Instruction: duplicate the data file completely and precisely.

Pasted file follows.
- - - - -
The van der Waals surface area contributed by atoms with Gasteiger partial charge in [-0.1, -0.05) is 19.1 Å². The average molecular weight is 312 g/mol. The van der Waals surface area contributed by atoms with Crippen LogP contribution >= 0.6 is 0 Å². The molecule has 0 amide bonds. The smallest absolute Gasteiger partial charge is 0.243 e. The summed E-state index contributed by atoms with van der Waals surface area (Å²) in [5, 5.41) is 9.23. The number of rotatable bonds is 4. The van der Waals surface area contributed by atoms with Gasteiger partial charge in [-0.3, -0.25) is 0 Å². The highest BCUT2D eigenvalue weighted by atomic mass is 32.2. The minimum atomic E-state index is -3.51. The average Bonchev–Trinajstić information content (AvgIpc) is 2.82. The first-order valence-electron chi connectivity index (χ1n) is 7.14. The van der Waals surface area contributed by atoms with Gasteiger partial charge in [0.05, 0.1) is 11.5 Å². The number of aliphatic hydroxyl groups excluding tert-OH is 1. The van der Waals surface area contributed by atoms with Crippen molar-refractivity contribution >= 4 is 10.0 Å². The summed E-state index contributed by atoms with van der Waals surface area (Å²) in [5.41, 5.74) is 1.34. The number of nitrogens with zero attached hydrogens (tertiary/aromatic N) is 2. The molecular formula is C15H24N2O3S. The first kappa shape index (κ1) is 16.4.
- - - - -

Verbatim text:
The van der Waals surface area contributed by atoms with Gasteiger partial charge in [-0.1, -0.05) is 19.1 Å². The average molecular weight is 312 g/mol. The van der Waals surface area contributed by atoms with Crippen LogP contribution >= 0.6 is 0 Å². The molecule has 0 amide bonds. The smallest absolute Gasteiger partial charge is 0.243 e. The summed E-state index contributed by atoms with van der Waals surface area (Å²) in [5, 5.41) is 9.23. The number of rotatable bonds is 4. The van der Waals surface area contributed by atoms with Gasteiger partial charge in [-0.3, -0.25) is 0 Å². The highest BCUT2D eigenvalue weighted by atomic mass is 32.2. The minimum atomic E-state index is -3.51. The average Bonchev–Trinajstić information content (AvgIpc) is 2.82. The first-order valence-electron chi connectivity index (χ1n) is 7.14. The van der Waals surface area contributed by atoms with Gasteiger partial charge in [0.05, 0.1) is 11.5 Å². The number of aliphatic hydroxyl groups excluding tert-OH is 1. The van der Waals surface area contributed by atoms with Crippen molar-refractivity contribution >= 4 is 10.0 Å². The summed E-state index contributed by atoms with van der Waals surface area (Å²) in [5.41, 5.74) is 1.34. The number of nitrogens with zero attached hydrogens (tertiary/aromatic N) is 2. The molecular formula is C15H24N2O3S. The first kappa shape index (κ1) is 16.4.